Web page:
Afghan Troops, Taliban Both Claim Advantage in Major Fighting

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Taliban militants launched an attack on the Afghan provincial capital of Ghazni on Friday.

Taliban militants launched an attack on the Afghan provincial capital of Ghazni on Friday.


Photo:

zakeria hashimi/Agence France-Presse/Getty Images

KABUL—Afghan troops and Taliban fighters clashed across an eastern Afghan city on Saturday, as each side claimed the upper hand in the latest major confrontation in the 17-year war between U.S.-backed government forces and the country’s largest, most powerful insurgency.

Fighting flared in seven neighborhoods of Ghazni, including three pockets within a half-mile of the governor’s residence, said Nasir Faqiri, a member of the provincial council. The most intense fighting, he said, was under way near a prison holding Taliban fighters on the southeastern edge of the city, 80 miles southeast of the capital Kabul.

Nearly two days after Taliban fighters struck the city in a multipronged, nighttime attack that left many of its 143,000 residents cowering in fear, gloom was setting in, despite official assurances that the situation was under control. “Morale is sinking. There aren’t enough soldiers and police in the city right now to resist,” Mr. Faqiri said.

The Afghan government and the Taliban offered sharply different accounts of Saturday’s fighting.

Afghan security officials and their American allies said Afghan soldiers were conducting “clearing operations” in Ghazni, with Afghan army spokesman Maj. Mohammad Farooq saying Afghan security forces were in complete control of the city.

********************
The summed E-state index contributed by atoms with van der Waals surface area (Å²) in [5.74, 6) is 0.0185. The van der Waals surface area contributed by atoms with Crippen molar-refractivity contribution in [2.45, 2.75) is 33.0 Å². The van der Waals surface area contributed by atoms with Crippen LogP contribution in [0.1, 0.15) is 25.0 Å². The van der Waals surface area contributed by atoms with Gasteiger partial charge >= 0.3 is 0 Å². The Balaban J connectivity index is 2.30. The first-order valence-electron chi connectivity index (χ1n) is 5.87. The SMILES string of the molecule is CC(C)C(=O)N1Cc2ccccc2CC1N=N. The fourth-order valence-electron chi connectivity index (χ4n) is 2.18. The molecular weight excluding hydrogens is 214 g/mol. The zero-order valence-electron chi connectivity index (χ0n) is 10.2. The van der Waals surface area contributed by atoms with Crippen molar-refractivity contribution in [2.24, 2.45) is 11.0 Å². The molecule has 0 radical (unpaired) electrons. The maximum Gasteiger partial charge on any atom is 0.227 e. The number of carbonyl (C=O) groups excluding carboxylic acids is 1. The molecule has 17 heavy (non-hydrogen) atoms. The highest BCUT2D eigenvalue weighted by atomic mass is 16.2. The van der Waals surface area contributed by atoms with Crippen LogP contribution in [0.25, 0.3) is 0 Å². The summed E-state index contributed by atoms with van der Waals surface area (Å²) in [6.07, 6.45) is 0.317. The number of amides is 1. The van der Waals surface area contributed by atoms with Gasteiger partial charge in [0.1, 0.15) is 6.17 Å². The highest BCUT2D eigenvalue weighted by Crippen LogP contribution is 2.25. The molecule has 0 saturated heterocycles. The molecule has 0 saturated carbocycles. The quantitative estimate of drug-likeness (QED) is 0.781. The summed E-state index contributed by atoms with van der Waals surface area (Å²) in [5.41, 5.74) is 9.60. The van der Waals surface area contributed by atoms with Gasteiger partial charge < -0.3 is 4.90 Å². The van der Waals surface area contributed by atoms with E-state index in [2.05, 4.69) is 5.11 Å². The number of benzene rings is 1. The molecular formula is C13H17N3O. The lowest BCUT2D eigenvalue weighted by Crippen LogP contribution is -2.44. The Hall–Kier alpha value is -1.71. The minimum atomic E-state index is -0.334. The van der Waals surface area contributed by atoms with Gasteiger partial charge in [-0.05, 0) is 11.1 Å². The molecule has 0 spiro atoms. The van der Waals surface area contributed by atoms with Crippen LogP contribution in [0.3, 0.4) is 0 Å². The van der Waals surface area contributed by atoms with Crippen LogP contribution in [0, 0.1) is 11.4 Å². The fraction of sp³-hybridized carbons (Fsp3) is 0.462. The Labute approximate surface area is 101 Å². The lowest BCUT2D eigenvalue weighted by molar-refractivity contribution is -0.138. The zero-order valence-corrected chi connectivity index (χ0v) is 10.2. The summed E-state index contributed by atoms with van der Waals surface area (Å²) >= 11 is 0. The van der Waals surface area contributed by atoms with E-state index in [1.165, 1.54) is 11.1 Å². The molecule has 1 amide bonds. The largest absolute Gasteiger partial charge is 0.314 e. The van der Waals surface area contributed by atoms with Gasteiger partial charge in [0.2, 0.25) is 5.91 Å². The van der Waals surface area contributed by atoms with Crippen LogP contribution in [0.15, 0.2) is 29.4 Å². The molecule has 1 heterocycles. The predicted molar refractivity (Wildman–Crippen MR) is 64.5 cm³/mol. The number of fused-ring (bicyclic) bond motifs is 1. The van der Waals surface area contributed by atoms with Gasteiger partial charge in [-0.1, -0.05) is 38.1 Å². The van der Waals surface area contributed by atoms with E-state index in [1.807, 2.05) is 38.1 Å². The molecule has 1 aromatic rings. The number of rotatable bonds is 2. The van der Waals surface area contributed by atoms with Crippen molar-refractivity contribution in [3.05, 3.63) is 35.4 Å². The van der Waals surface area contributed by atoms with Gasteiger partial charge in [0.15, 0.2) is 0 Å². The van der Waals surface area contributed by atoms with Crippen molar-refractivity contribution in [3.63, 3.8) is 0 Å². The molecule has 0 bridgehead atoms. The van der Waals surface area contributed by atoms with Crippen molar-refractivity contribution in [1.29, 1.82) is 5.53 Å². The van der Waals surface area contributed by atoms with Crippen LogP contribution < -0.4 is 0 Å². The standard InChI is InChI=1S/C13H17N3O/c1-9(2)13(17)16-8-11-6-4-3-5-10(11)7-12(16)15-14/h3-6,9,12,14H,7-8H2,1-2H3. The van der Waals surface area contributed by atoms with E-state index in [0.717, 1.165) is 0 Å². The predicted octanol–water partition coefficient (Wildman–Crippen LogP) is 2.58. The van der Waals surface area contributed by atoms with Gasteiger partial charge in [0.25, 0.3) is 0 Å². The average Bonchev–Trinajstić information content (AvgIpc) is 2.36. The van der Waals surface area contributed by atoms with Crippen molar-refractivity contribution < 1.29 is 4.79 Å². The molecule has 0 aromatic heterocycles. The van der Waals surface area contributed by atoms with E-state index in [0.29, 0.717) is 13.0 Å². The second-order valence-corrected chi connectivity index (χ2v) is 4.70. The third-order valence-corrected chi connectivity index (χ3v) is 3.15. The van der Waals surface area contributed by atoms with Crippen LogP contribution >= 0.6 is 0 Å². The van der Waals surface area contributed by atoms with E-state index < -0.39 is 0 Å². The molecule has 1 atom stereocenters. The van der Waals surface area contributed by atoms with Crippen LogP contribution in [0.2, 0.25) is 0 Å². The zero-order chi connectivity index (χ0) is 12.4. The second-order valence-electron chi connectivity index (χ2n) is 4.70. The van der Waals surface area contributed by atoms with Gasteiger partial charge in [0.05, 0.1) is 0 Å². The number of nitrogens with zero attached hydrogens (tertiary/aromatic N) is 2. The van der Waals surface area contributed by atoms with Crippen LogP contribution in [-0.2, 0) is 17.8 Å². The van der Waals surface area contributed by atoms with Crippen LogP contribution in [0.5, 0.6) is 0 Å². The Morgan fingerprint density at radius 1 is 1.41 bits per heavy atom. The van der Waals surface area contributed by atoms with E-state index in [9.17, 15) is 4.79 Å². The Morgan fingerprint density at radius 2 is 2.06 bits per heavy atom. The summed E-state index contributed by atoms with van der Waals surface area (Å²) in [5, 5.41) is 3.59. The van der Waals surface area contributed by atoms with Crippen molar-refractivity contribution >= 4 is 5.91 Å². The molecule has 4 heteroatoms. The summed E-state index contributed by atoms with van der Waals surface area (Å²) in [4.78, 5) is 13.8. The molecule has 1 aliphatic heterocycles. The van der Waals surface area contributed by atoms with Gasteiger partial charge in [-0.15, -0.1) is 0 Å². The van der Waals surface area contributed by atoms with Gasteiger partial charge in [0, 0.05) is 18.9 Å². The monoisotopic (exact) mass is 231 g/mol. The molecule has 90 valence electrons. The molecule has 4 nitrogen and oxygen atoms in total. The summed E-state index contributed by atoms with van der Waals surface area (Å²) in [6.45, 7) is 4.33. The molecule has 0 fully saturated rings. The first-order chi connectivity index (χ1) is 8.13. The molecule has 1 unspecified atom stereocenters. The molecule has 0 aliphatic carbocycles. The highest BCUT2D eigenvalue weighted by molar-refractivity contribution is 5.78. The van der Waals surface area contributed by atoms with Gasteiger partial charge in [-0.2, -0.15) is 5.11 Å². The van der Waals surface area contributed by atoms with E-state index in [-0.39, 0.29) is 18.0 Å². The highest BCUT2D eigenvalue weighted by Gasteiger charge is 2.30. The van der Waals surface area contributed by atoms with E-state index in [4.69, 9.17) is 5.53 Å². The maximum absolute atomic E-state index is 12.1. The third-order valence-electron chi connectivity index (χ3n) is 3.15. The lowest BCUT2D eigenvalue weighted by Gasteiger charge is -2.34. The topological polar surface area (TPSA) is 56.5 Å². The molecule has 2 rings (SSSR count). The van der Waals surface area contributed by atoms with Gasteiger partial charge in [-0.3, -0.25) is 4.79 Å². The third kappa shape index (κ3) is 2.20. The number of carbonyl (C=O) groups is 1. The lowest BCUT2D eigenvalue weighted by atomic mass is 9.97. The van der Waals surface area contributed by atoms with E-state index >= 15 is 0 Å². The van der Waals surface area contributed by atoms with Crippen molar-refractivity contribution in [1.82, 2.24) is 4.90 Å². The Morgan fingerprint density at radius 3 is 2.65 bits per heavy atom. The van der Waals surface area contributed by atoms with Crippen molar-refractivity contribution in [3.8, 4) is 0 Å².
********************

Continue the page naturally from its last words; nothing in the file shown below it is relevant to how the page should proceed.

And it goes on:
“We’re winning,” said Taliban spokesman Zabihullah Mujahid, adding that his group’s fighters were seeking to rid Ghazni of government forces and include it in the 90 percent of the surrounding province he claimed militants already controlled.

The insurgents’ other goals in Ghazni, Mr. Mujahid said, were to confiscate weapons, free Taliban prisoners from the city’s jail and hold a strategic highway connecting the capital Kabul and Kandahar, the country’s second-largest city.

The latest major battle between U.S.-backed government forces and Afghanistan’s largest insurgency began early Friday, when militants, estimated by Mr. Faqiri to number fewer than a hundred, attacked the city from three directions.

The U.S. deployed combat helicopters and launched a drone strike, and some nine hours after the Taliban attacked, 60 Afghan commandos arrived to reinforce the 1,500 Afghan troops and soldiers based in the city.

By late Friday, fighting had subsided, and residents and officials reported only sporadic gunfire. An additional 300 Afghan soldiers and police and 60 Humvees were deployed from nearby provinces to Ghazni’s streets to help protect government buildings and prevent looting.

Still, fighting resumed early Saturday, an indication that Taliban fighters had not fled Ghazni under increasing military pressure but merely hidden away in the city in preparation to strike again.

Interior Ministry spokesman Najib Danish said 25 Afghan soldiers and police and one journalist had been killed or wounded in the battle for Ghazni. He put the number of Taliban casualties at 150.

The Taliban haven’t seized control of a provincial capital in Afghanistan since 2015, when its fighters held the northern city of Kunduz for three days before they were forced from the northern city by government forces backed by U.S. combat aircraft and Special Forces units.

Since then, its lightning attacks on cities and towns across the country appear aimed mainly at tying up and bleeding the Afghan army and police as long as possible until the government’s superior firepower is brought to bear and forces them to retreat.

U.S. Army Lt. Col. Martin O’Donnell, spokesman for the U.S.-led international military coalition in Afghanistan, said the Taliban’s attack was an illustration of weakness.

“Tactically, operationally and strategically, the Taliban achieved nothing with this failed attack except another eye-catching, but inconsequential headline,” he said.

Write to Craig Nelson at craig.nelson@wsj.com

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